Detecting trapped hydrogen in aluminum alloy (SIMS)

SIMS detects trapped hydrogen in alloys

The hydrogen atom easily invades into metals causing degradation of the mechanical properties, well-known as hydrogen embrittlement. It is therefore important to perform local analysis of hydrogen to better understand hydrogen trapping phenomenon in metallic materials. It has been, however, extremely difficult to analyze “real” hydrogen at trap sites in metallic materials by SIMS due to false detections of hydrogen caused by background-originated signal.

In this study, the researchers have thoroughly excluded the possibilities of false detections and for the first time succeeded in detecting and visualizing real hydrogen trapped at the intermetallic particles. Above, a 3D reconstructed ion image shows hydrogen trapped at intermetallic particles in a practical aluminum alloy (6061-T6) exposed to high-pressure hydrogen gas (100 MPa, 200 °C for 300 hours). This study demonstrates that SIMS is one of most promising techniques to visualize the local distribution of hydrogen in metallic materials.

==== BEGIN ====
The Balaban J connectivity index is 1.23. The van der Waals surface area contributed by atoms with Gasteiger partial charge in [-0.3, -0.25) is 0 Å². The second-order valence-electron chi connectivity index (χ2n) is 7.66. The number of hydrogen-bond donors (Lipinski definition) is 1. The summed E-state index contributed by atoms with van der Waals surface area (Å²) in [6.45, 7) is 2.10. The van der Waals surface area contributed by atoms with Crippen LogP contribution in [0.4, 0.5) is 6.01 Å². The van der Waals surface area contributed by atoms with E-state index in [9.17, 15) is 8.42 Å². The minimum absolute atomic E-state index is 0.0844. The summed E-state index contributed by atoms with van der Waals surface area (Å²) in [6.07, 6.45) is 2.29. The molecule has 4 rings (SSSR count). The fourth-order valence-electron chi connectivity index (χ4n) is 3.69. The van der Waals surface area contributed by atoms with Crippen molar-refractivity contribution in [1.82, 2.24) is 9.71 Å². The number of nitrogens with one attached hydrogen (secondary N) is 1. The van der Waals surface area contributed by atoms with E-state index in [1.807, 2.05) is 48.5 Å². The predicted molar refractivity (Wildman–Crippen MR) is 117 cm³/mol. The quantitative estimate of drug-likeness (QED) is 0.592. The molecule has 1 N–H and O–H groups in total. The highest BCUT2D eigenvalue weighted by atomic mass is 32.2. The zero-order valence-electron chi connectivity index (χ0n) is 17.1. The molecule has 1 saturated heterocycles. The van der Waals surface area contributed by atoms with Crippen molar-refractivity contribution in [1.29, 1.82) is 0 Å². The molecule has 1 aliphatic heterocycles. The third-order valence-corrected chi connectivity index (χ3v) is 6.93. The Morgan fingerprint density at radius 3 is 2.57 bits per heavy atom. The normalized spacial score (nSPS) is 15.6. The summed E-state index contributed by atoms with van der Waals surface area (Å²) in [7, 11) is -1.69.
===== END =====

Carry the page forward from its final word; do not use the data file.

Using the IMS 7f-Auto, 2D mapping and 3D volume reconstruction of trace and major species can be obtained in metallic samples. Other strengths of the SIMS technique include its unique depth profiling capabilities, as well as its high sensitivity (low detection limits) for several elements of interest including light elements such as Hydrogen.

Data collected on IMS 7f at Kyushu Univ., Fukuoka (Japan).
From: J. Yamabe, T. Awane, Y. Murakami, International Journal of Hydrogen Energy, Vol. 42 (2017), 24560